As with all large student-initiated inquiries, naturally we wanted to capture the process of this wonderful student learning, but how? Fortunately for us, wonderful members of the RVS 21st learning specialists team were available to help us out with their expertise. Spending a day with Janelle Fortmuller allowed us to storyboard two different documentaries that we will focus on during the 9 weeks that will help visualize the students’ journeys. With a purposeful and deliberate attempt to capture learning each week, along with making room for the impromptu moments of learning, we hope these documentary storyboards assist us in making our learning visible.
Our first documentary will focus on the Exhibition in its’ entirety and the Exhibition as a whole process. From the first week of capturing students’ excitements and explanations of their topic, to identifying various self-management, communication, social, thinking and research skills used weekly, we dedicate each Thursday and Friday to capturing student voice about the process via weekly reflections. These powerful snippets of video allow students to tell their story as they go through the process, with the hope of capturing all of the A-Has’ and frustrations experienced by students, to be put together in a process of Exhibition documentary.
Our second documentary arose from the idea of educating parents and guests during the two Exhibition days of May 3rd and 4th. In the year’s past, we’ve urged the parents and guests to challenge students during the Exhibition to have a conversation about their learning and process they went through. As some teachers are aware, urging parents and guests to participate more can be more powerful when it comes directly from students rather than our teacher voice. We wanted to build on last year’s marginal success of a student created video that involved students urging parents to challenge them, to question them, to have a conversation with them. This documentary was influenced by Janelle’s insights as well and our storyboard has more clarity and purpose that builds off of last year’s success.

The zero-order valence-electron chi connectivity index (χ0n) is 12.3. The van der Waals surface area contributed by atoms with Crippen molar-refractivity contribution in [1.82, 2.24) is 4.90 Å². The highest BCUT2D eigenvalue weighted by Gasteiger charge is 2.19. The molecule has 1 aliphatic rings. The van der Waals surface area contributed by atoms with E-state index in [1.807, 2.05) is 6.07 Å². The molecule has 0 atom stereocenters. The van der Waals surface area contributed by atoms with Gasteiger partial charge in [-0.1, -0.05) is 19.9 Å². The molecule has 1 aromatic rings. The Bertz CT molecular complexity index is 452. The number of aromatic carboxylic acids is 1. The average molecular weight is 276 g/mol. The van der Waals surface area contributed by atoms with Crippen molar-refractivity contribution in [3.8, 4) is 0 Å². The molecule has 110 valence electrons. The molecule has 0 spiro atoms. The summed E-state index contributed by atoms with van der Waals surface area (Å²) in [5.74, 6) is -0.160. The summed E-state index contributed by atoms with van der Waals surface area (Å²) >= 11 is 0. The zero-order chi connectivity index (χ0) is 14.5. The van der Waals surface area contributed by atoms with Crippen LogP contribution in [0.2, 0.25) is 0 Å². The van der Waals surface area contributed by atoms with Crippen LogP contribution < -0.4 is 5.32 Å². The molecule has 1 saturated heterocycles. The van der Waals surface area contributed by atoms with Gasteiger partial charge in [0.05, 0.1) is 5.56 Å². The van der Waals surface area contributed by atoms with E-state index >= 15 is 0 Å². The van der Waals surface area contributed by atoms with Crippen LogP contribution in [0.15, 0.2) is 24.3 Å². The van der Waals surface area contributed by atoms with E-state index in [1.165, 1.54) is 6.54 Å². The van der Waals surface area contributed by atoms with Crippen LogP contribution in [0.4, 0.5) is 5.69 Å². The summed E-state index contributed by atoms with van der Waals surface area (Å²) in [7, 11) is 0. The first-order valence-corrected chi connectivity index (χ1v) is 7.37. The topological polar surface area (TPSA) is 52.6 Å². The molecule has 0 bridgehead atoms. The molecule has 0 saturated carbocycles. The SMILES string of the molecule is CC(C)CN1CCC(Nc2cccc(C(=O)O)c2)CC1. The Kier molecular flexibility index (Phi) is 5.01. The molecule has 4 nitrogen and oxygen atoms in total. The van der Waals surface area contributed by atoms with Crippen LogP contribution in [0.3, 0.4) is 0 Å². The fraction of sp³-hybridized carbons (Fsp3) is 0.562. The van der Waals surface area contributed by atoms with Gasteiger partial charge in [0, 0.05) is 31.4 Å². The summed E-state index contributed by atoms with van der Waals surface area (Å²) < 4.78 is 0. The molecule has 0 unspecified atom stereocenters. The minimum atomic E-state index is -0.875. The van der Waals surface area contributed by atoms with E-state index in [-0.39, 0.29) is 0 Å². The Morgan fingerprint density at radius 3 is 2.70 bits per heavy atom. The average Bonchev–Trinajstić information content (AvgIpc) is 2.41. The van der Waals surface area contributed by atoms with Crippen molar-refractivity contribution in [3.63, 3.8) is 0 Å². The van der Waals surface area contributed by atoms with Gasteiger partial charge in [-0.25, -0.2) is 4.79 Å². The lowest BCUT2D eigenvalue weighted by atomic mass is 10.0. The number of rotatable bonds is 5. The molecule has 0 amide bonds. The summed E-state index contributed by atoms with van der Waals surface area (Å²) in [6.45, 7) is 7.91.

Along with making our daily learning as visible as possible through our Exhibition Blog and Twitter #pwex17, we hope our two documentaries open the doors to anyone within our division and beyond to see the growth and learning that occurs during the Exhibition and one of their final pieces of their PYP education.